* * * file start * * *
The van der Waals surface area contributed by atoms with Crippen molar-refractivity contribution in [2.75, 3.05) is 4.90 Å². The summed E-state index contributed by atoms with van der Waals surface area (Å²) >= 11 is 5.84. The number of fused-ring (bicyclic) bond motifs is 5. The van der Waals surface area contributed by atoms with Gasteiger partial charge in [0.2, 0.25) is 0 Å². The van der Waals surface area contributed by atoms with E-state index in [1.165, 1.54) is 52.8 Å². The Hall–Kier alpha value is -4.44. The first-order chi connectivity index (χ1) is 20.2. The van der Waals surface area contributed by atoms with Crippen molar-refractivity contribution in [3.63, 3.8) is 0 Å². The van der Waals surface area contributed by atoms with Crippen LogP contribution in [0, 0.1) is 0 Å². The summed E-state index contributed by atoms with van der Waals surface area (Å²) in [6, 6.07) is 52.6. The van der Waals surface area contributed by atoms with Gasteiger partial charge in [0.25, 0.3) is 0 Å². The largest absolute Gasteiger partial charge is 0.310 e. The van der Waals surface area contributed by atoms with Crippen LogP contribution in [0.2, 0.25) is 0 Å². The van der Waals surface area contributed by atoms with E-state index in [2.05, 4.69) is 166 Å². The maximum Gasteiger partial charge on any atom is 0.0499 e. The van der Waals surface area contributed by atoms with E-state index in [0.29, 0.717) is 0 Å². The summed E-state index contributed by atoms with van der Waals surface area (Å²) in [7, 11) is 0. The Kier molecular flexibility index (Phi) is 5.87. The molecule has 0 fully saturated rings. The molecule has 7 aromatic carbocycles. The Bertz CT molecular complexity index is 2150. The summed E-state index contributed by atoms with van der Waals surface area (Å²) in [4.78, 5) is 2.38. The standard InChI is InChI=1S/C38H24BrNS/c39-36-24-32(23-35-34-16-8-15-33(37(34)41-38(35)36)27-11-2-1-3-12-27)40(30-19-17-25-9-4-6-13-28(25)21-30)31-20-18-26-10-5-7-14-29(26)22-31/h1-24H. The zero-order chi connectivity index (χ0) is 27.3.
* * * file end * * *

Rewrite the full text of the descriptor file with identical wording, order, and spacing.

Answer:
The van der Waals surface area contributed by atoms with Crippen molar-refractivity contribution in [2.75, 3.05) is 4.90 Å². The summed E-state index contributed by atoms with van der Waals surface area (Å²) >= 11 is 5.84. The number of fused-ring (bicyclic) bond motifs is 5. The van der Waals surface area contributed by atoms with Gasteiger partial charge in [0.2, 0.25) is 0 Å². The van der Waals surface area contributed by atoms with E-state index in [1.165, 1.54) is 52.8 Å². The Hall–Kier alpha value is -4.44. The first-order chi connectivity index (χ1) is 20.2. The van der Waals surface area contributed by atoms with Crippen molar-refractivity contribution in [3.63, 3.8) is 0 Å². The van der Waals surface area contributed by atoms with Crippen LogP contribution in [0, 0.1) is 0 Å². The summed E-state index contributed by atoms with van der Waals surface area (Å²) in [6, 6.07) is 52.6. The van der Waals surface area contributed by atoms with Gasteiger partial charge in [0.25, 0.3) is 0 Å². The largest absolute Gasteiger partial charge is 0.310 e. The van der Waals surface area contributed by atoms with Crippen LogP contribution in [0.2, 0.25) is 0 Å². The van der Waals surface area contributed by atoms with E-state index in [2.05, 4.69) is 166 Å². The maximum Gasteiger partial charge on any atom is 0.0499 e. The van der Waals surface area contributed by atoms with E-state index in [0.29, 0.717) is 0 Å². The summed E-state index contributed by atoms with van der Waals surface area (Å²) in [7, 11) is 0. The Kier molecular flexibility index (Phi) is 5.87. The molecule has 0 fully saturated rings. The molecule has 7 aromatic carbocycles. The Bertz CT molecular complexity index is 2150. The summed E-state index contributed by atoms with van der Waals surface area (Å²) in [4.78, 5) is 2.38. The standard InChI is InChI=1S/C38H24BrNS/c39-36-24-32(23-35-34-16-8-15-33(37(34)41-38(35)36)27-11-2-1-3-12-27)40(30-19-17-25-9-4-6-13-28(25)21-30)31-20-18-26-10-5-7-14-29(26)22-31/h1-24H. The zero-order chi connectivity index (χ0) is 27.3.